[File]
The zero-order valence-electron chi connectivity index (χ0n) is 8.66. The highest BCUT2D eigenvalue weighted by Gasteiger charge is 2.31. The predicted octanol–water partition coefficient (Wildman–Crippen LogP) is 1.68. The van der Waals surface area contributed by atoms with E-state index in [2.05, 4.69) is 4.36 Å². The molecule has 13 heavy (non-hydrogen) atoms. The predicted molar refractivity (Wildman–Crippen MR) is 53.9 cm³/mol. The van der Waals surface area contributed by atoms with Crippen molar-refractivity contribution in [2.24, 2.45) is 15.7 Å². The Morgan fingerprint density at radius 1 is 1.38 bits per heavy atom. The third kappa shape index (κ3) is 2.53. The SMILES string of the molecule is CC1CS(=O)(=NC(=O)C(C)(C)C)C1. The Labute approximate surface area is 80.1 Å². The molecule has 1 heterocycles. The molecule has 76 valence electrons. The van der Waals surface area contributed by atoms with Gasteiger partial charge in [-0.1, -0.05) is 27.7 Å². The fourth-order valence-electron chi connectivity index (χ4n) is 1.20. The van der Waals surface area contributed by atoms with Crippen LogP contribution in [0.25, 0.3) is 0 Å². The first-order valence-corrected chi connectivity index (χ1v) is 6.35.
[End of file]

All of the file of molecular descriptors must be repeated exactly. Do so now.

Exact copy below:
The zero-order valence-electron chi connectivity index (χ0n) is 8.66. The highest BCUT2D eigenvalue weighted by Gasteiger charge is 2.31. The predicted octanol–water partition coefficient (Wildman–Crippen LogP) is 1.68. The van der Waals surface area contributed by atoms with E-state index in [2.05, 4.69) is 4.36 Å². The molecule has 13 heavy (non-hydrogen) atoms. The predicted molar refractivity (Wildman–Crippen MR) is 53.9 cm³/mol. The van der Waals surface area contributed by atoms with Crippen molar-refractivity contribution in [2.24, 2.45) is 15.7 Å². The Morgan fingerprint density at radius 1 is 1.38 bits per heavy atom. The third kappa shape index (κ3) is 2.53. The SMILES string of the molecule is CC1CS(=O)(=NC(=O)C(C)(C)C)C1. The Labute approximate surface area is 80.1 Å². The molecule has 1 heterocycles. The molecule has 76 valence electrons. The van der Waals surface area contributed by atoms with Gasteiger partial charge in [-0.1, -0.05) is 27.7 Å². The fourth-order valence-electron chi connectivity index (χ4n) is 1.20. The van der Waals surface area contributed by atoms with Crippen LogP contribution in [0.25, 0.3) is 0 Å². The first-order valence-corrected chi connectivity index (χ1v) is 6.35.